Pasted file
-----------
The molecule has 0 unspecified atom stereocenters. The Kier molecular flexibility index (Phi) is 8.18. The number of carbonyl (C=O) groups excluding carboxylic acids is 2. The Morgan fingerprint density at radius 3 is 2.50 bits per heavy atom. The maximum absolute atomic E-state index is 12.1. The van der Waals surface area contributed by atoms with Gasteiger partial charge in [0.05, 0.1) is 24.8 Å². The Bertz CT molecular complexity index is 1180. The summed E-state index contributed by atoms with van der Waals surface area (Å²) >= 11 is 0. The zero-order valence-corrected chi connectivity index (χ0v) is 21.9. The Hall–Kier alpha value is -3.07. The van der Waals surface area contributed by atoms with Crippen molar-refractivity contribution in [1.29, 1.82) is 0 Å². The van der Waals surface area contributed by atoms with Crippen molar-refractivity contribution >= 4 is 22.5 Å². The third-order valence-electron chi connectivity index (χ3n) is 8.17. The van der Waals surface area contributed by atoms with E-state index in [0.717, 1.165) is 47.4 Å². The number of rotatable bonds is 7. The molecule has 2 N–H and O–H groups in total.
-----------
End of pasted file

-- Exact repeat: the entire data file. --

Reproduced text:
The molecule has 0 unspecified atom stereocenters. The Kier molecular flexibility index (Phi) is 8.18. The number of carbonyl (C=O) groups excluding carboxylic acids is 2. The Morgan fingerprint density at radius 3 is 2.50 bits per heavy atom. The maximum absolute atomic E-state index is 12.1. The van der Waals surface area contributed by atoms with Gasteiger partial charge in [0.05, 0.1) is 24.8 Å². The Bertz CT molecular complexity index is 1180. The summed E-state index contributed by atoms with van der Waals surface area (Å²) >= 11 is 0. The zero-order valence-corrected chi connectivity index (χ0v) is 21.9. The Hall–Kier alpha value is -3.07. The van der Waals surface area contributed by atoms with Crippen molar-refractivity contribution in [1.29, 1.82) is 0 Å². The van der Waals surface area contributed by atoms with Crippen molar-refractivity contribution >= 4 is 22.5 Å². The third-order valence-electron chi connectivity index (χ3n) is 8.17. The van der Waals surface area contributed by atoms with E-state index in [0.717, 1.165) is 47.4 Å². The number of rotatable bonds is 7. The molecule has 2 N–H and O–H groups in total.